The importance of accurate identification and reporting of surgical site infection (SSI) is well recognised but poorly defined. Public Health England (PHE) mandated collection of orthopaedic SSI data in 2004. Data submission is required in one of four categories (hip prosthesis, knee prosthesis, repair of neck of femur, reduction of long bone fracture) for one quarter per year. Trusts are encouraged to carry out post-discharge surveillance but this is not mandatory. Recent papers in the orthopaedic literature have highlighted the importance of SSI surveillance and the heterogeneity of surveillance methods. However, details of current orthopaedic SSI surveillance practice has not been described or quantified.Patients and Methods
All 147 NHS trusts in England were audited using a structured questionnaire. Data was collected in the following categories: data collection; data submission to PHE; definitions used; resource constraints; post-discharge surveillance and SSI rates in the four PHE categories. The response rate was 87.7%.Results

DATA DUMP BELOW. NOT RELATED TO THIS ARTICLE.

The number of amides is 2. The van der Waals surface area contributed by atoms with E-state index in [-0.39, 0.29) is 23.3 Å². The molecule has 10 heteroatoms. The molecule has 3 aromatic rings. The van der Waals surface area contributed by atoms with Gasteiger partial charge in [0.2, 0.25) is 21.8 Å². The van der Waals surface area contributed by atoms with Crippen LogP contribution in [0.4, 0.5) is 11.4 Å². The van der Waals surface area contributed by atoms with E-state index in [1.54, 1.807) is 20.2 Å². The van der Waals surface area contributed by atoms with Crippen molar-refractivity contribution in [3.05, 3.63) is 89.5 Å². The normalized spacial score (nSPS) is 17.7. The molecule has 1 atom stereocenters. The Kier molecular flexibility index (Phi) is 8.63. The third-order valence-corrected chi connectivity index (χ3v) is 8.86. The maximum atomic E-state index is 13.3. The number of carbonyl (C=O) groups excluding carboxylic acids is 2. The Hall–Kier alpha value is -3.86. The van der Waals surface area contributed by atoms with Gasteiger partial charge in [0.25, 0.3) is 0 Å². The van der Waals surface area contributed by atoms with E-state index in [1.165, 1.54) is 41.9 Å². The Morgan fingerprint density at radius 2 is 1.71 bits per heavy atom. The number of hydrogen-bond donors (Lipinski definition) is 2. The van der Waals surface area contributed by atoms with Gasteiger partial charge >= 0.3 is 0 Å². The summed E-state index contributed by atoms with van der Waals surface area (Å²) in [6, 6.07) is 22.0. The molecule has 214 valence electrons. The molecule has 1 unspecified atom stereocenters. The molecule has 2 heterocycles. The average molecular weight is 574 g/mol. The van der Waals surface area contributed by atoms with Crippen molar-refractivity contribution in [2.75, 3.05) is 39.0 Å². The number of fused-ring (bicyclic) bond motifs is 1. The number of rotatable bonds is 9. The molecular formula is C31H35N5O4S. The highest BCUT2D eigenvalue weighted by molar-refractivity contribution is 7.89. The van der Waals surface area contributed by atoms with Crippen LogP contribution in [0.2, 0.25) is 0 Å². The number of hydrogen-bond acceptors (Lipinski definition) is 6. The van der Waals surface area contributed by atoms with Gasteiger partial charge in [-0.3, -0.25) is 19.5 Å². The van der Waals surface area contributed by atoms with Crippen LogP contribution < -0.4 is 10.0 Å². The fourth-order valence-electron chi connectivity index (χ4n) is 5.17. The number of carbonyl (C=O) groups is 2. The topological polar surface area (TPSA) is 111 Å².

Variation in practice was clear in all categories in terms of methods and timings of data collection and data submission. There was little agreement on SSI definitions. At least six different definitions were used, some trusts using more than one definition. Post-discharge surveillance was carried out by 62% of respondents but there was again variation in both the methods and staff used. More than half of the respondents felt that SSI surveillance in their unit was limited by resource constraints. SSI rates ranged from 0% to 10%.Conclusion
This paper quantifies the heterogeneity of SSI surveillance in England. It highlights the importance of adequate resourcing and the unreliability of relying on voluntary data collection and submission. Conformity of definitions and methods are recommended to enable meaningful SSI data to be collated.